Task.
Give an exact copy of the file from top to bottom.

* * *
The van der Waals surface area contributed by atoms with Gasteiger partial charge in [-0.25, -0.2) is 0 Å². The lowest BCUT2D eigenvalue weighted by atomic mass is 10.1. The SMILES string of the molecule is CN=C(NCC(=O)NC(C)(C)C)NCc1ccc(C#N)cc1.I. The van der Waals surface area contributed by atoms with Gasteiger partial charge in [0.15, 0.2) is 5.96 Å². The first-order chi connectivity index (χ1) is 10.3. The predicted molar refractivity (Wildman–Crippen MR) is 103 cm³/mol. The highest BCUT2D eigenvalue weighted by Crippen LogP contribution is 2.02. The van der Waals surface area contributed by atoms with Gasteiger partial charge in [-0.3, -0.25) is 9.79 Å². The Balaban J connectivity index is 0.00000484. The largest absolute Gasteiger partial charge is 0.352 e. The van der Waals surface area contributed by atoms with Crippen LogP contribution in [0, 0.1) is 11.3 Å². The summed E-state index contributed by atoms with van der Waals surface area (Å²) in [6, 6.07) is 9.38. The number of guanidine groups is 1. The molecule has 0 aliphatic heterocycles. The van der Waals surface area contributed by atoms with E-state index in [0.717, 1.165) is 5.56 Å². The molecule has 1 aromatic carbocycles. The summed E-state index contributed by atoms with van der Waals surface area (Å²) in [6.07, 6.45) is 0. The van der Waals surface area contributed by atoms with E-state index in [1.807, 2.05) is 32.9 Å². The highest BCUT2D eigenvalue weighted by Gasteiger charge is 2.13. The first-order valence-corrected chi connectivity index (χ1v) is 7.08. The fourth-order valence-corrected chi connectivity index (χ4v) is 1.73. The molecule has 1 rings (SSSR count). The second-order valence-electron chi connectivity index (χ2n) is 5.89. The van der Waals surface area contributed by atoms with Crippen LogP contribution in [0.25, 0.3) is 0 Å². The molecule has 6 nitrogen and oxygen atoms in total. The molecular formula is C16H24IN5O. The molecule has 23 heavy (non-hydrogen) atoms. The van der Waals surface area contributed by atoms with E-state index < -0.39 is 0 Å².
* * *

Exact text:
The van der Waals surface area contributed by atoms with Gasteiger partial charge in [-0.25, -0.2) is 0 Å². The lowest BCUT2D eigenvalue weighted by atomic mass is 10.1. The SMILES string of the molecule is CN=C(NCC(=O)NC(C)(C)C)NCc1ccc(C#N)cc1.I. The van der Waals surface area contributed by atoms with Gasteiger partial charge in [0.15, 0.2) is 5.96 Å². The first-order chi connectivity index (χ1) is 10.3. The predicted molar refractivity (Wildman–Crippen MR) is 103 cm³/mol. The highest BCUT2D eigenvalue weighted by Crippen LogP contribution is 2.02. The van der Waals surface area contributed by atoms with Gasteiger partial charge in [-0.3, -0.25) is 9.79 Å². The Balaban J connectivity index is 0.00000484. The largest absolute Gasteiger partial charge is 0.352 e. The van der Waals surface area contributed by atoms with Crippen LogP contribution in [0, 0.1) is 11.3 Å². The summed E-state index contributed by atoms with van der Waals surface area (Å²) in [6, 6.07) is 9.38. The number of guanidine groups is 1. The molecule has 0 aliphatic heterocycles. The van der Waals surface area contributed by atoms with E-state index in [0.717, 1.165) is 5.56 Å². The molecule has 1 aromatic carbocycles. The summed E-state index contributed by atoms with van der Waals surface area (Å²) in [6.07, 6.45) is 0. The van der Waals surface area contributed by atoms with E-state index in [1.807, 2.05) is 32.9 Å². The highest BCUT2D eigenvalue weighted by Gasteiger charge is 2.13. The first-order valence-corrected chi connectivity index (χ1v) is 7.08. The fourth-order valence-corrected chi connectivity index (χ4v) is 1.73. The molecule has 1 rings (SSSR count). The second-order valence-electron chi connectivity index (χ2n) is 5.89. The van der Waals surface area contributed by atoms with Crippen LogP contribution in [0.25, 0.3) is 0 Å². The molecule has 6 nitrogen and oxygen atoms in total. The molecular formula is C16H24IN5O. The molecule has 23 heavy (non-hydrogen) atoms. The van der Waals surface area contributed by atoms with E-state index < -0.39 is 0 Å².